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NASA scientists invented a new way for Curiosity to drill on Mars, and it actually worked

Published May 24th, 2018 4:09PM EDT
mars curiosity drill

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When you’re doing some home improvements and a tool breaks it can be a pretty frustrating experience. I mean you have to go all the way to the hardware store for a replacement, and have you seen the parking situation at Home Depot? Forget it, that door hinge can stay broken, I’m going to watch some TV.

Now, imagine that happening with a drill you’re controlling from 60 million miles away.

That’s exactly what happened to NASA’s Mars Curiosity rover, which saw a critical failure to its drilling tool a few months back. Curiosity’s handlers had to come up with a plan to get the drill back online, so they invented a totally new way for the rover to use its drill on Martian rocks, and against all odds it actually seems to be working.

The issue with the drill stemmed from a failure in a component that controls the position of the drill bit. The drill is supposed to work by placing its two stabilizer posts against the rock and then extending the drill bit as it’s spinning. With the mechanism that controls that drill movement broken, the team decided to see if they could use the drill without it, extending the drill bit and letting it drill “naked,” without the help of the stabilizer bars.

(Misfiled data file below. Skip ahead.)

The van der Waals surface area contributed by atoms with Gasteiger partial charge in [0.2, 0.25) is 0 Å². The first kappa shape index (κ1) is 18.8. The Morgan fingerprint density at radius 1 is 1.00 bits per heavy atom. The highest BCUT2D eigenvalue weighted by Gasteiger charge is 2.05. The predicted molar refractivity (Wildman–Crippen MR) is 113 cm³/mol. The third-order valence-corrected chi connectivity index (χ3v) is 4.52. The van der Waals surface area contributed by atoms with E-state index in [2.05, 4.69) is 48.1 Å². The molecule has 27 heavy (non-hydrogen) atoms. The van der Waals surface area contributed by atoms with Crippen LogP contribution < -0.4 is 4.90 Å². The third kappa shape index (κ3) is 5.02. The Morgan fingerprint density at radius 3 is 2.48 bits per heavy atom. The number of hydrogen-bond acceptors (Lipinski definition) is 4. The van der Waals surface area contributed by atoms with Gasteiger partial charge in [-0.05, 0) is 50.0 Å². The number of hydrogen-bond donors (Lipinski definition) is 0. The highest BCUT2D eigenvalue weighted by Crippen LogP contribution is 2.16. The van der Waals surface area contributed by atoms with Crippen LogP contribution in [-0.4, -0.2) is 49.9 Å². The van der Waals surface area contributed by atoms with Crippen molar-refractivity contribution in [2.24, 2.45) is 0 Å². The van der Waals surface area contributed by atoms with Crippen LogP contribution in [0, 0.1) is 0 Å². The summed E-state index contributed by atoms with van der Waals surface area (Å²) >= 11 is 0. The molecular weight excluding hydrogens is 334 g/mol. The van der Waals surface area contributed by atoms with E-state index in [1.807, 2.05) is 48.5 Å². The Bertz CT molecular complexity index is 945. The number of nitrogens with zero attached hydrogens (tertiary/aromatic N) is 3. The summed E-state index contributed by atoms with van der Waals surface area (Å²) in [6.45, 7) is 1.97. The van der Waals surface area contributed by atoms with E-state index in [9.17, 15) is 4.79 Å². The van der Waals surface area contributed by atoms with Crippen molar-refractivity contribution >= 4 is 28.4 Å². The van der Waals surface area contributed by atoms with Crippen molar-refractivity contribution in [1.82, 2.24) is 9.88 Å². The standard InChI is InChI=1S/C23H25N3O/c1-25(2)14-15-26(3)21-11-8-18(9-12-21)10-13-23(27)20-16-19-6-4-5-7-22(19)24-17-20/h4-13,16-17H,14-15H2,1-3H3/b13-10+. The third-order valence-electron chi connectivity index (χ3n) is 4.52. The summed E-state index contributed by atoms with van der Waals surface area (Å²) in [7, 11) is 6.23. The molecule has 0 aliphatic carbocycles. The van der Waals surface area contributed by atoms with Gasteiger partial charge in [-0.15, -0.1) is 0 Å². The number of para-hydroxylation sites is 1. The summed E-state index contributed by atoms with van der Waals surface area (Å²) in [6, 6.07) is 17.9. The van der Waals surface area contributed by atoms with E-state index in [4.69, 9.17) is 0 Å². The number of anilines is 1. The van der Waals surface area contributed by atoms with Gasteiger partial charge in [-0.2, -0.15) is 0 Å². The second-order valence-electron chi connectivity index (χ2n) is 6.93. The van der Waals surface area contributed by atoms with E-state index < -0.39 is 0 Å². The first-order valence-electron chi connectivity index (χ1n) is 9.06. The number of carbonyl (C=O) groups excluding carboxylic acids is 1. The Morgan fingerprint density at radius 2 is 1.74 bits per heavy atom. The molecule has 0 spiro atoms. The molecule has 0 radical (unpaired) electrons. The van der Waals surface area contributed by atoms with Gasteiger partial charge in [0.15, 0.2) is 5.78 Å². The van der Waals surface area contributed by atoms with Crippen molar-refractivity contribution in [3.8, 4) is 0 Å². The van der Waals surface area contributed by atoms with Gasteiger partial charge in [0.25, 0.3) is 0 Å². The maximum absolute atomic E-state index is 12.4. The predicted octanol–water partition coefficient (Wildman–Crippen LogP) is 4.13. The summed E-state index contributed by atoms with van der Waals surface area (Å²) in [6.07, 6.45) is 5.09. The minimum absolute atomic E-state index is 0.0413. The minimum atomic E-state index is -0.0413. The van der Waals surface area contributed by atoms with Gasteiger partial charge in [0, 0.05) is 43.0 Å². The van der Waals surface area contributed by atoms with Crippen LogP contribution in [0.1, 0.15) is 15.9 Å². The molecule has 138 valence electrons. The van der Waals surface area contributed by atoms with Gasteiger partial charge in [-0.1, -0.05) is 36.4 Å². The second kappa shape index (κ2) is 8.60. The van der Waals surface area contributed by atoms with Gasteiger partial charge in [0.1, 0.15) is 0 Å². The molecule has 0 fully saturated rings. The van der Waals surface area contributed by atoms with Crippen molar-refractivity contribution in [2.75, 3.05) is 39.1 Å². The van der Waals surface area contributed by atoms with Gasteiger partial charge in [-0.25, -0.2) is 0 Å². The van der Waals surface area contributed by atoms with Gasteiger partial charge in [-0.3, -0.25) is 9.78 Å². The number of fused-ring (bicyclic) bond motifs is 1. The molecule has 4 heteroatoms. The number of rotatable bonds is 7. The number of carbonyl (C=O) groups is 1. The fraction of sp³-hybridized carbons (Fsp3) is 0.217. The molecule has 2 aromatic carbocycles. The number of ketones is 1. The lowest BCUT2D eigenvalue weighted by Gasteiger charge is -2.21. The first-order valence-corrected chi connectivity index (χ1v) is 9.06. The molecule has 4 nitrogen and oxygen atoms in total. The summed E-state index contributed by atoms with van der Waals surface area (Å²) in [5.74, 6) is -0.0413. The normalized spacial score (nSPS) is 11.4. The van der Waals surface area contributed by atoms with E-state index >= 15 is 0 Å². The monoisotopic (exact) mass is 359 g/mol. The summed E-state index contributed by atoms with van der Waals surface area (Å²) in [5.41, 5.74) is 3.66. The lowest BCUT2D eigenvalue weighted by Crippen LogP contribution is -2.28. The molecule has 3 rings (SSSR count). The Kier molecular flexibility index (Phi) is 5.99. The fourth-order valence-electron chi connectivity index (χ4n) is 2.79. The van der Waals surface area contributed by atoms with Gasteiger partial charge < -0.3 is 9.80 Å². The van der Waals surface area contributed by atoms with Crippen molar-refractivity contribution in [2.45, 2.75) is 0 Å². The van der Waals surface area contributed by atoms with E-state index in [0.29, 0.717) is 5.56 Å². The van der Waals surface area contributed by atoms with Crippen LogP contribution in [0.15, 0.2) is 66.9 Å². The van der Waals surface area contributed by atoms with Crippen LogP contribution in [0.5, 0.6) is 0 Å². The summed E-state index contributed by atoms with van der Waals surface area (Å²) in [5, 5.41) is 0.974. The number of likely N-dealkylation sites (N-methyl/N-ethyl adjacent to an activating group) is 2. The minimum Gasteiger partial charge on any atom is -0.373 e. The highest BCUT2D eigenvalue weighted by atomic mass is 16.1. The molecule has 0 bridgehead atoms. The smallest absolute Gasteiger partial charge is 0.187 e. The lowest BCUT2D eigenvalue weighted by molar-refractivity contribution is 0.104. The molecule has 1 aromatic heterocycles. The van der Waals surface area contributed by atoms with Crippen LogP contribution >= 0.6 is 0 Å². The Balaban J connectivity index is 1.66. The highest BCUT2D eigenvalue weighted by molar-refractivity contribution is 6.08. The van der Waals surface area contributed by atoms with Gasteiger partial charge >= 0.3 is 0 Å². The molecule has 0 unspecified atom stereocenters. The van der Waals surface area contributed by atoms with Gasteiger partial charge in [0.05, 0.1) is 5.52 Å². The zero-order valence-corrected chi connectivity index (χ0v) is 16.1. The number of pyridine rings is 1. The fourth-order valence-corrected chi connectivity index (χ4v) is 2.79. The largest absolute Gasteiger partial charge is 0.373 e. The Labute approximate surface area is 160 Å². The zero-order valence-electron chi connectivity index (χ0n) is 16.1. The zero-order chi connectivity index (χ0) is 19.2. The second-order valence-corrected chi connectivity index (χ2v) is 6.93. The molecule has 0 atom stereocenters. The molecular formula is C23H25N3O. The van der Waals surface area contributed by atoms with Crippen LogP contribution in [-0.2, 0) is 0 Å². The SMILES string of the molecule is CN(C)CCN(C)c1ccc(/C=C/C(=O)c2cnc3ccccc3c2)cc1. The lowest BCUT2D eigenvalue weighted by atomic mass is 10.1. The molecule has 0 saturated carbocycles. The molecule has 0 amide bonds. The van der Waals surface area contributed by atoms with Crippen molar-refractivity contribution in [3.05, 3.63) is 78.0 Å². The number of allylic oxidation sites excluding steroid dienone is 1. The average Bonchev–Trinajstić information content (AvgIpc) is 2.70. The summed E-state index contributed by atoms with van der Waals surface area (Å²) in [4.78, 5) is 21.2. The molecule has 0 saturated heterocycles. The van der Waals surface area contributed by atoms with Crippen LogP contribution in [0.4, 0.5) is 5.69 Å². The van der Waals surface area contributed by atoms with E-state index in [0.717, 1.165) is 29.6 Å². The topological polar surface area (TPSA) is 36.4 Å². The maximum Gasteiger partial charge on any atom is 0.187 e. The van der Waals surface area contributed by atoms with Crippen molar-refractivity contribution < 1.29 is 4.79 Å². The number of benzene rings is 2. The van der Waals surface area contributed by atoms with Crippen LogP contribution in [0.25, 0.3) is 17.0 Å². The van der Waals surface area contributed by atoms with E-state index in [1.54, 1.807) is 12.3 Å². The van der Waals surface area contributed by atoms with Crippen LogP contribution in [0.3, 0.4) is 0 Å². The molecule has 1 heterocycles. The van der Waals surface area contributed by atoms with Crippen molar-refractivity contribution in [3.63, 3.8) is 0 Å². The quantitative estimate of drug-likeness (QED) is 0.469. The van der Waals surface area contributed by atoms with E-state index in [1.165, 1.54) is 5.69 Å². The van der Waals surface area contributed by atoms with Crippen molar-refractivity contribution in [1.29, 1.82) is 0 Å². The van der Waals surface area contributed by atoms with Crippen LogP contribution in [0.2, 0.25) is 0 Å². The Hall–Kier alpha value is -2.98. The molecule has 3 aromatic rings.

NASA performed a number of tests to determine if it was feasible to drill this way, initially just poking at hard surfaces with the extended drill bit to see if the rover could adequately hold it in place. After those tests returned positive results, NASA decided to move forward with the plan, and just reported the successful drilling of a large Martian rock nicknamed “Duluth.” The drill pierced two inches into the rock, allowing the rover to resume its task of seeing what’s hiding inside the stones that litter the planet’s surface.

“We’ve been developing this new drilling technique for over a year, but our job isn’t done once a sample has been collected on Mars,” Tom Green of NASA’s Jet Propulsion Laboratory said in a statement. “With each new test, we closely examine the data to look for improvements we can make and then head back to our test bed to iterate on the process.”

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